Information was recently released describing a new “Test City” . Pretty cool right? Twenty square miles of purely new technology, in the middle of nowhere New Mexico, and not a single person around. It is being built by a private company in Washington D.C and is estimated to cost about $200 million dollars. It’s purpose?:
“[It] will allow private companies, not for profits, educational institutions and government agencies to test in a unique facility with real world infrastructure, allowing them to better understand the cost and potential limitations of new technologies prior to introduction,” says company CEO.
An explanation that leaves quite a few questions unanswered. Where is it being built? In an unnamed location in the New Mexico desert. What will it look like? Twenty square miles of shinny, new, unpopulated ghost town. “A city in a petri dish.” Who is going to have access to these testing facilities and under what conditions? No idea.
The greater question is what will this new test city open a way for? New technologies of course, but how many other companies might begin doing the same? To what consequences? BLDGBLOG (see link below) says some interesting things on this very question. How would other ‘test cities’ for other companies look? Would they have to follow existing laws of commerce? Who is going to regulate what happens there and under what conditions? What changes might have to be made to laws if this begins to become a trend for companies? All questions that still need answers.
For original articles follow these links:
I find it interesting that we live in a time where the world no longer needs to be ruled by nerds. What I mean by that is, everyone (with the exception of certain age brackets) has a good handle on how to use technology. It used to be that computers, game consoles, etc. were all very specialized fields. Only those who knew how to program them could use them. Though it seems today, just about everyone can go online and find thousands of resources on how to retake the once specialized technological field for the common user.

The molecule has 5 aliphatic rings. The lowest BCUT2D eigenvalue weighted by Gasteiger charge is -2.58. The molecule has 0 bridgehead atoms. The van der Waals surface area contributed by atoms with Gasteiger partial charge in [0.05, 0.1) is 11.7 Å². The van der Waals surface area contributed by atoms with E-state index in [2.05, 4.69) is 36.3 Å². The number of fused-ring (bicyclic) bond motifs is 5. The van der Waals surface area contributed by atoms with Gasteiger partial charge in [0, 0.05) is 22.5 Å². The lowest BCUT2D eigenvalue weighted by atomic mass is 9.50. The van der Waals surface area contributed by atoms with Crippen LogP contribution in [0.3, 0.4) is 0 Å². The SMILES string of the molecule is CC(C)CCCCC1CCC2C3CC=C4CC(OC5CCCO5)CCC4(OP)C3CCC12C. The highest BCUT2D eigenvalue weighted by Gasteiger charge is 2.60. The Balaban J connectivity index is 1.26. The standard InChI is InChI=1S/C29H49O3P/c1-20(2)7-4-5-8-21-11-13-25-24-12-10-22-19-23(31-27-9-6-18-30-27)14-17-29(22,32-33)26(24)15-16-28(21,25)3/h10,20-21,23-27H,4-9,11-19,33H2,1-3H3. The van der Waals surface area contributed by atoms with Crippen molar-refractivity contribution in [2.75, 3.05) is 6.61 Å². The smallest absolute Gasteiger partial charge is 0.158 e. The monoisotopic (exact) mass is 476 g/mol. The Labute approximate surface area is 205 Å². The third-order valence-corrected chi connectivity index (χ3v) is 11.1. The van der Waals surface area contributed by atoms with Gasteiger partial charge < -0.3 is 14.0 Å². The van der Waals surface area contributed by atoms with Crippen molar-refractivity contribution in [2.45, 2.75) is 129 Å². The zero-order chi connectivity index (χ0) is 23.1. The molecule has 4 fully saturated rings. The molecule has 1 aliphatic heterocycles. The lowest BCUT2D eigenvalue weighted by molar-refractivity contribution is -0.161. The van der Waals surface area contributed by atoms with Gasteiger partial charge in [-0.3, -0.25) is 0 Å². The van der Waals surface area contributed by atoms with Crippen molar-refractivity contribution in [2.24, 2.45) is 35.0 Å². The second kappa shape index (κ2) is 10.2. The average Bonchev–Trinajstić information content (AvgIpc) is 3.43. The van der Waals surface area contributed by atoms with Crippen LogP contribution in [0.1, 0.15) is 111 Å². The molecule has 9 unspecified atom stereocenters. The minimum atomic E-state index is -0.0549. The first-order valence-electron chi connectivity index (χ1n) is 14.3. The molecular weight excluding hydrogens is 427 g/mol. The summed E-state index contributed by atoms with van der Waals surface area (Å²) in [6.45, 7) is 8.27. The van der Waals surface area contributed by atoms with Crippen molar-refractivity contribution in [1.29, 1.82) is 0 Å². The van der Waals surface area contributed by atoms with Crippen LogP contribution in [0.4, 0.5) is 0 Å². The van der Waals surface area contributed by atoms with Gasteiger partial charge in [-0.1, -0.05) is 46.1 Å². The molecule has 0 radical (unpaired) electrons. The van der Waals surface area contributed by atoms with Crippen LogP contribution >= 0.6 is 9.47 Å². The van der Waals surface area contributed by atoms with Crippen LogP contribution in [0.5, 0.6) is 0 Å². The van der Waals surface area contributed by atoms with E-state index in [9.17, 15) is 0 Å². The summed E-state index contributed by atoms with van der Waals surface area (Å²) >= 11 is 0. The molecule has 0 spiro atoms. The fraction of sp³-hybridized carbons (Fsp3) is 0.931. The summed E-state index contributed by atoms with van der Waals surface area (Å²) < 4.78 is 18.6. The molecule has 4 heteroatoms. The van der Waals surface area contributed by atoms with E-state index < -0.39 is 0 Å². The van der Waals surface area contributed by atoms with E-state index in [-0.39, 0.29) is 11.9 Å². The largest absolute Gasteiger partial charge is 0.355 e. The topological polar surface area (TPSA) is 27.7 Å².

I recently discovered an interesting article that was more than informative when it comes to different “uses” for the gaming console (including vintage tech). To everything there is a loop hole these days. The common gamer can find free gaming in any number of places. If you’re interested in finding out the top ten DIY projects to improve your personal gaming experience, your tech savvy, and even make awesome though questionable first impressions click here.
****I do not advise hacking gaming systems. What you do with this information is your choice and therefore I cannot be held responsible for any activity that may cause damage to property or violations of any contracts.
Okay, so the cybergoth in me wishes that there was a rave somewhere in my near vicinity that would take this video into design consideration. This was just too mother boardin’ cool not to show you…and all for a foreign yogurt commercial. Get your black lights ready….
I’d rather be there in person and appreciate the process much more deeply. But I suppose that’s one’s opinion. I can be thankful for YouTube a bit more now if I wasn’t already.
Some Helpful Tips.
Found this blog post and thought it had some really good suggestions on how to effectively sell products online. It’s mostly targeted to the occasional sales such as selling on craigslist or ebay, but it’s still a pretty good post regardless.